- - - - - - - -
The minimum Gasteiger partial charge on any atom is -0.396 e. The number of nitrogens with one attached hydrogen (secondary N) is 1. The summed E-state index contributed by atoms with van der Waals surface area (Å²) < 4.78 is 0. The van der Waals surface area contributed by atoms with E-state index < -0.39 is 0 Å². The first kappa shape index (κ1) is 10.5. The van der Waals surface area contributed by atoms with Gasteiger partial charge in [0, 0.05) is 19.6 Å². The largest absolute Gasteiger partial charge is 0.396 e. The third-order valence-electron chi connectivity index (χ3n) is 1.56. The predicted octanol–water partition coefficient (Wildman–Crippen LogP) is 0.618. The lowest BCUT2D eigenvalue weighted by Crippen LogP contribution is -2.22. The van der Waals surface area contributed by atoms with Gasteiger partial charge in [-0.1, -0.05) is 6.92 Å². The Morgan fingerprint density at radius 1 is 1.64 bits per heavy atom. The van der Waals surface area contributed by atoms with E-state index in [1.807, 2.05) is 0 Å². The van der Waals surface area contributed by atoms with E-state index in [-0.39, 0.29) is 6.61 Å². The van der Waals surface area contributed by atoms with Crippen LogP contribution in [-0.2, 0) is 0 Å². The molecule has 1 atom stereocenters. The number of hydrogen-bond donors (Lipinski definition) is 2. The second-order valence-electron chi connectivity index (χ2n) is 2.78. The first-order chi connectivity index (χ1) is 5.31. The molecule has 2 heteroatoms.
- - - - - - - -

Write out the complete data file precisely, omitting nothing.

The minimum Gasteiger partial charge on any atom is -0.396 e. The number of nitrogens with one attached hydrogen (secondary N) is 1. The summed E-state index contributed by atoms with van der Waals surface area (Å²) < 4.78 is 0. The van der Waals surface area contributed by atoms with E-state index < -0.39 is 0 Å². The first kappa shape index (κ1) is 10.5. The van der Waals surface area contributed by atoms with Gasteiger partial charge in [0, 0.05) is 19.6 Å². The largest absolute Gasteiger partial charge is 0.396 e. The third-order valence-electron chi connectivity index (χ3n) is 1.56. The predicted octanol–water partition coefficient (Wildman–Crippen LogP) is 0.618. The lowest BCUT2D eigenvalue weighted by Crippen LogP contribution is -2.22. The van der Waals surface area contributed by atoms with Gasteiger partial charge in [-0.1, -0.05) is 6.92 Å². The Morgan fingerprint density at radius 1 is 1.64 bits per heavy atom. The van der Waals surface area contributed by atoms with E-state index in [1.807, 2.05) is 0 Å². The van der Waals surface area contributed by atoms with E-state index in [-0.39, 0.29) is 6.61 Å². The van der Waals surface area contributed by atoms with Crippen LogP contribution in [-0.2, 0) is 0 Å². The molecule has 1 atom stereocenters. The number of hydrogen-bond donors (Lipinski definition) is 2. The second-order valence-electron chi connectivity index (χ2n) is 2.78. The first-order chi connectivity index (χ1) is 5.31. The molecule has 2 heteroatoms.